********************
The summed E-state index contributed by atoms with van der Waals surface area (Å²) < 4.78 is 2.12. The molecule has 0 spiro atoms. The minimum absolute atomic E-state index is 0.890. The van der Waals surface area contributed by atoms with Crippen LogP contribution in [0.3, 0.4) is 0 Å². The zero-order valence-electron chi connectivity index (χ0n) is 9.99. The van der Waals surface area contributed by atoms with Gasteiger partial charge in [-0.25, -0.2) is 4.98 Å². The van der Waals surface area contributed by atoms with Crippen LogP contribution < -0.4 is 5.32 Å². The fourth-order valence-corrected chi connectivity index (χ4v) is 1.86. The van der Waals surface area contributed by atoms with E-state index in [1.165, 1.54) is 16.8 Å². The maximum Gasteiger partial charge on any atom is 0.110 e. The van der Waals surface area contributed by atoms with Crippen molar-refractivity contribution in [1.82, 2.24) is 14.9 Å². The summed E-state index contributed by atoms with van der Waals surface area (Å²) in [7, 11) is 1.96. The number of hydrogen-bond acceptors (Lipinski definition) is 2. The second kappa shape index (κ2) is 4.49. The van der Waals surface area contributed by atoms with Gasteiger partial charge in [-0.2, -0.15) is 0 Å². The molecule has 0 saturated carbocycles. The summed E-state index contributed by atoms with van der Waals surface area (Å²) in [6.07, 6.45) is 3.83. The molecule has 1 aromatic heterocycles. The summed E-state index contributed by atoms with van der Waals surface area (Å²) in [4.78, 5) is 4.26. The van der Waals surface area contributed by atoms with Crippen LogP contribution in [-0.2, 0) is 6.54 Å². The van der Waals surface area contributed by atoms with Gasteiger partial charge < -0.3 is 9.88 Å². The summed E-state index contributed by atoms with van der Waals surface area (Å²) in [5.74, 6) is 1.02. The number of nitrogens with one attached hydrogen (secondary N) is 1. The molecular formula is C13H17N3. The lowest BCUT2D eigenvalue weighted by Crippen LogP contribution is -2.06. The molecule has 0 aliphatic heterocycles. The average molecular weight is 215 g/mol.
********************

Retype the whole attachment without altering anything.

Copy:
The summed E-state index contributed by atoms with van der Waals surface area (Å²) < 4.78 is 2.12. The molecule has 0 spiro atoms. The minimum absolute atomic E-state index is 0.890. The van der Waals surface area contributed by atoms with Crippen LogP contribution in [0.3, 0.4) is 0 Å². The zero-order valence-electron chi connectivity index (χ0n) is 9.99. The van der Waals surface area contributed by atoms with Gasteiger partial charge in [-0.25, -0.2) is 4.98 Å². The van der Waals surface area contributed by atoms with Crippen LogP contribution < -0.4 is 5.32 Å². The fourth-order valence-corrected chi connectivity index (χ4v) is 1.86. The van der Waals surface area contributed by atoms with E-state index in [1.165, 1.54) is 16.8 Å². The maximum Gasteiger partial charge on any atom is 0.110 e. The van der Waals surface area contributed by atoms with Crippen molar-refractivity contribution in [1.82, 2.24) is 14.9 Å². The summed E-state index contributed by atoms with van der Waals surface area (Å²) in [7, 11) is 1.96. The number of hydrogen-bond acceptors (Lipinski definition) is 2. The second kappa shape index (κ2) is 4.49. The van der Waals surface area contributed by atoms with Gasteiger partial charge in [-0.2, -0.15) is 0 Å². The molecule has 0 saturated carbocycles. The summed E-state index contributed by atoms with van der Waals surface area (Å²) in [6.07, 6.45) is 3.83. The molecule has 1 aromatic heterocycles. The summed E-state index contributed by atoms with van der Waals surface area (Å²) in [4.78, 5) is 4.26. The van der Waals surface area contributed by atoms with Crippen LogP contribution in [-0.2, 0) is 6.54 Å². The van der Waals surface area contributed by atoms with Gasteiger partial charge < -0.3 is 9.88 Å². The summed E-state index contributed by atoms with van der Waals surface area (Å²) in [5.74, 6) is 1.02. The number of nitrogens with one attached hydrogen (secondary N) is 1. The molecular formula is C13H17N3. The lowest BCUT2D eigenvalue weighted by Crippen LogP contribution is -2.06. The molecule has 0 aliphatic heterocycles. The average molecular weight is 215 g/mol.